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You've made good one-to-one use of short messaging services (SMS) and even sent the same message to several people when trying to get a group meeting organised, especially if you're under 30, writes Rob Bamforth, of Bloor Research. But it fares just as badly as email when you're trying to work collaboratively.

The responses come back sequentially as and when people are available. You don't know when your message is sent, or when it will be read, so co-ordinating across more than a couple of people is a nightmare.

Hence instant messaging (IM) hits the enterprise. Collaborative communication across the network. The wired network that is. Wouldn't it be great if you could combine the two while on the move?

A push-to-talk service launched by Fastmobile in the US this week, could do just that. Its 'Fastchat' Push-to-talk subscription based service lets a user use his or mobile phone as a walkie-talkie. That means mobile communication moves from simply one-to-one, to one-to-many.

But it's more than just voice.

Fastchat combines voice, text and photo messaging, so that users can 'broadcast' their communication to a group of friends or colleagues in the same private conversation. Conference calls will never be the same again. Fastmobile recognises that not everybody instantly upgrades to the latest phone -interoperability is key. The service extends to allow communication with users of 'legacy phones' and even users on fixed or wireless PCs who could access the communication via IM. Clearly there are some limitations in content types.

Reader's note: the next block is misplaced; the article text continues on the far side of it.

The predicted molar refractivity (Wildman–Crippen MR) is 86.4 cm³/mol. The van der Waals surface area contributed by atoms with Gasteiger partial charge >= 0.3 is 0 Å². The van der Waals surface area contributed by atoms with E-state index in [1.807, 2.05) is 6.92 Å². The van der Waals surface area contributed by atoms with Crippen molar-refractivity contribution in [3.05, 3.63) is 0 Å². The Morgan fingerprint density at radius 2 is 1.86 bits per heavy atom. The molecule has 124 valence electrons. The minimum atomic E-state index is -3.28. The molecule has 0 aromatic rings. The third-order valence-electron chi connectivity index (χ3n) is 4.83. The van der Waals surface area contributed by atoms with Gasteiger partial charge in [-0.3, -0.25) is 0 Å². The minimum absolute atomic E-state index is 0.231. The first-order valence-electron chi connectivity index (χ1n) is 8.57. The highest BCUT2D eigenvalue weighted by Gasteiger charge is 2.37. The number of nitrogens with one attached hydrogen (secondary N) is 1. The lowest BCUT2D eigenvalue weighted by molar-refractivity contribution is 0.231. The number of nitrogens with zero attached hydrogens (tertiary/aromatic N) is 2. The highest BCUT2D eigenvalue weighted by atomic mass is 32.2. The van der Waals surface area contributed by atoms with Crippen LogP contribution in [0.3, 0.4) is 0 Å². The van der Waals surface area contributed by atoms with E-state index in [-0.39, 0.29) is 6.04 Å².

The lbiggest challenge facing Fastmobile as with any service dependent on client software, is supported handsets. The software will initially be available on standard Symbian handsets, with Fastchat launching on the Nokia 3650 and Sony Ericsson P800, so you can see it believe in both a consumer and enterprise market.

Future Symbian handsets, such as those announced by Samsung, Sendo and Siemens, will be immediately supported, and later in the year Fastchat will be extended for BREW and Java handsets. Other than software, there's no special requirement on the handset, and the software is available as a download already from Handango, so expect biological growth.

When will the service hit Europe? Radiolinja, the Finnish operator has already been announced as the first European operator to trial Fastchat, and as it appears to require no infrastructure investment, it's likely that many other mobile operators will want to trial or deploy the service.

Combining multiple modes of communication without loading the effort on the user adds a new dimension to the shared mobile communication experience. The revenues generated by increased traffic might prove more significant than for example multimedia messaging (MMS), since Fastchat concentrates more on the proliferation of messages and less on the actual content and type of message.

We may even stop thinking of sending messages between devices, and start chatting. GR8

© IT-Analysis.com

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